Wednesday, September 12, 2007

Should online references use content labeling?

Should compendiums and online encyclopedias label their articles with ICRA (Family Online Safety Institute) labels or similar ratings labels?

Most reference information, like what one finds in a library in print, is general enough in nature that it is suitable for all audiences. However, online encyclopedias (like Wikipedia) are delving more deeply into controversies, as well they should. The recent emphasis (in Wikipedia, for example) to keep material objective or factual and documented with independent, external reference citations may seem to mitigate the question. Still, some parents might not want their kids (younger kids at least) to be able to reference certain articles.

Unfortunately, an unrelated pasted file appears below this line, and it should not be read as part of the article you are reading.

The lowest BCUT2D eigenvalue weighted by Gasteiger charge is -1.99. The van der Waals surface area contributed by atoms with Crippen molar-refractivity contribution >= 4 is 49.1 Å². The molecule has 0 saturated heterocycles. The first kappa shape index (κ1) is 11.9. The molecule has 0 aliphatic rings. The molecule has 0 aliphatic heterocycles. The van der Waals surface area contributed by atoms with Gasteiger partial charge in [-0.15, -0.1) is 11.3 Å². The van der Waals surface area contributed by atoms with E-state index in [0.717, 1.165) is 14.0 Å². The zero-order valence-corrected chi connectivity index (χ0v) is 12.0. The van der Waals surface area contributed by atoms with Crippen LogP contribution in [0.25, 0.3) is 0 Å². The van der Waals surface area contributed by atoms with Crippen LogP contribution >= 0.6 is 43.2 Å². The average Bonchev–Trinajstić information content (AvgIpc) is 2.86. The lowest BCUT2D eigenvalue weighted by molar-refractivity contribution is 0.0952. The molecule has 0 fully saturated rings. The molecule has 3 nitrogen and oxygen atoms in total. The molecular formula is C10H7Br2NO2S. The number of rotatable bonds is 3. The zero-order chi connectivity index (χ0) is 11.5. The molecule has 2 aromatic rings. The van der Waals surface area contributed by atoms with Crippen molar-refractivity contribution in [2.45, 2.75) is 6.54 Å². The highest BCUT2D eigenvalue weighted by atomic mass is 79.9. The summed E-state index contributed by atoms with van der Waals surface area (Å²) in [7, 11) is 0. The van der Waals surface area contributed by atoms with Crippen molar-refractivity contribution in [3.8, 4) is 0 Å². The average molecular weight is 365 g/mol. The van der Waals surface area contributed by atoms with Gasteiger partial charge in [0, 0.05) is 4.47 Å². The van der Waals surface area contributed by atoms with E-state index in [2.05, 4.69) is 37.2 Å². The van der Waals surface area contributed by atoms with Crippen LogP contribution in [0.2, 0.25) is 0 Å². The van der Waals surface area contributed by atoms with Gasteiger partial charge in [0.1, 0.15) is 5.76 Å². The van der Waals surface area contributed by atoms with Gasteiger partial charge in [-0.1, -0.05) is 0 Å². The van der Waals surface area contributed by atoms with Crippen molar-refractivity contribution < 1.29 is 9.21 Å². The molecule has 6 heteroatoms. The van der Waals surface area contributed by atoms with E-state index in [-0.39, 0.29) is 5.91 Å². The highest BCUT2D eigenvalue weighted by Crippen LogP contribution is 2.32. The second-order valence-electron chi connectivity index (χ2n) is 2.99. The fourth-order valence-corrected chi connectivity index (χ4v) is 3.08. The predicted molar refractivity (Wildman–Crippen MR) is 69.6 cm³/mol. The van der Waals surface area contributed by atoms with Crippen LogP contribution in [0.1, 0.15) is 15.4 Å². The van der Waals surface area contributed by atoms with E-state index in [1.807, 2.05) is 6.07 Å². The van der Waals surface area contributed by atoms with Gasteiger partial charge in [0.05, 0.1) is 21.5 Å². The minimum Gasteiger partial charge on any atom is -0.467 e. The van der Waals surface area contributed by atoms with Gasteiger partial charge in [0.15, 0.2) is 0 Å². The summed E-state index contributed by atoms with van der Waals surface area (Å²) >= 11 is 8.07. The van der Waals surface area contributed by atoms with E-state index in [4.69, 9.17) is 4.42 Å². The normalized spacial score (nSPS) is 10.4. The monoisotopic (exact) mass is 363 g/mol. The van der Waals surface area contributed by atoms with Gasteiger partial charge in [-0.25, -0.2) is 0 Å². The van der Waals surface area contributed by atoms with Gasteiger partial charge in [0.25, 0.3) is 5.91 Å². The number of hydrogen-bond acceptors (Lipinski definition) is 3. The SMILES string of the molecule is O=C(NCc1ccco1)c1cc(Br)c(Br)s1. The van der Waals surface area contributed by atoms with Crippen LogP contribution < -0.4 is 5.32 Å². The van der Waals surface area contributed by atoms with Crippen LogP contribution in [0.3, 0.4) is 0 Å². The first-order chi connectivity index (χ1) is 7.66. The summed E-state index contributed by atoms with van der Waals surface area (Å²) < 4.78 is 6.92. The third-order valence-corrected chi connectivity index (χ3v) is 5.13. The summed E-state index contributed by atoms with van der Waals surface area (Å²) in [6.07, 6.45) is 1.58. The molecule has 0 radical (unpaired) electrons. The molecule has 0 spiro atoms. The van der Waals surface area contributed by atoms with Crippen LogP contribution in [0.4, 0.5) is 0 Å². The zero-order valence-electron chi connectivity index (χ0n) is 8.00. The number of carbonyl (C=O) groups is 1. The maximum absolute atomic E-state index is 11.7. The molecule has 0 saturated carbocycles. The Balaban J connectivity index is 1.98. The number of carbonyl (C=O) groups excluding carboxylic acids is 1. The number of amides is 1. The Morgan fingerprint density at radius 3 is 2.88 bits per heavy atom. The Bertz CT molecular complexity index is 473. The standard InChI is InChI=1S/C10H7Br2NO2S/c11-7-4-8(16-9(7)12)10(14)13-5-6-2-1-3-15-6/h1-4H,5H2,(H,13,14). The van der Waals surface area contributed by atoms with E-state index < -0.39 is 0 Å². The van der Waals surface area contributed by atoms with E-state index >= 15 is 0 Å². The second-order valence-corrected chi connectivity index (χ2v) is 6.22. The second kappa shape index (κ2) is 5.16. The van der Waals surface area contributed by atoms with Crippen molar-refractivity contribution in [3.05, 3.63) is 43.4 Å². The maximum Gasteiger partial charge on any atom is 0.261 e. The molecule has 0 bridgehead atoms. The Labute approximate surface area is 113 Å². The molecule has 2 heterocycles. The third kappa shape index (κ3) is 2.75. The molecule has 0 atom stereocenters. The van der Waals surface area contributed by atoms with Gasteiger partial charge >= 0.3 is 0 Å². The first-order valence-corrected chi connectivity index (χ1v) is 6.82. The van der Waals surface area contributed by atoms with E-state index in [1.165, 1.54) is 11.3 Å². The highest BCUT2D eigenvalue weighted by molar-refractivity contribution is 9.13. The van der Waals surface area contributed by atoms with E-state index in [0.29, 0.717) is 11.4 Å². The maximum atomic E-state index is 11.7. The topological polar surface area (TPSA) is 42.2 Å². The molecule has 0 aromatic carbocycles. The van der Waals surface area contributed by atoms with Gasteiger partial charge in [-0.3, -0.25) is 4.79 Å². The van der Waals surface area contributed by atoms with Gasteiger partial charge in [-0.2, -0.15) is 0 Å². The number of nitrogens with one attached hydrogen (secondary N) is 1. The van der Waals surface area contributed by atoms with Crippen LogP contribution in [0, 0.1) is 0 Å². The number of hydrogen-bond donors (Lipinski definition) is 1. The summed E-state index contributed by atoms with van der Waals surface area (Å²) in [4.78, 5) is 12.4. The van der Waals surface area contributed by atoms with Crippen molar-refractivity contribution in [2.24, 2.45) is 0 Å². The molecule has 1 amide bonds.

The question comes up more seriously with proposals that I have advanced (on my main blog under my name) to categorize political arguments, cross-relate them, and link them to “incidents” and the incidents in turn back to objective, external (hopefully fact-checked in the journalism industry manner) sources in a professional manner. I have thought about the idea that “incident” records on such a database should have content labels, although programming this concept to work properly with current labeling systems could be a big deal. I expect to follow up later.

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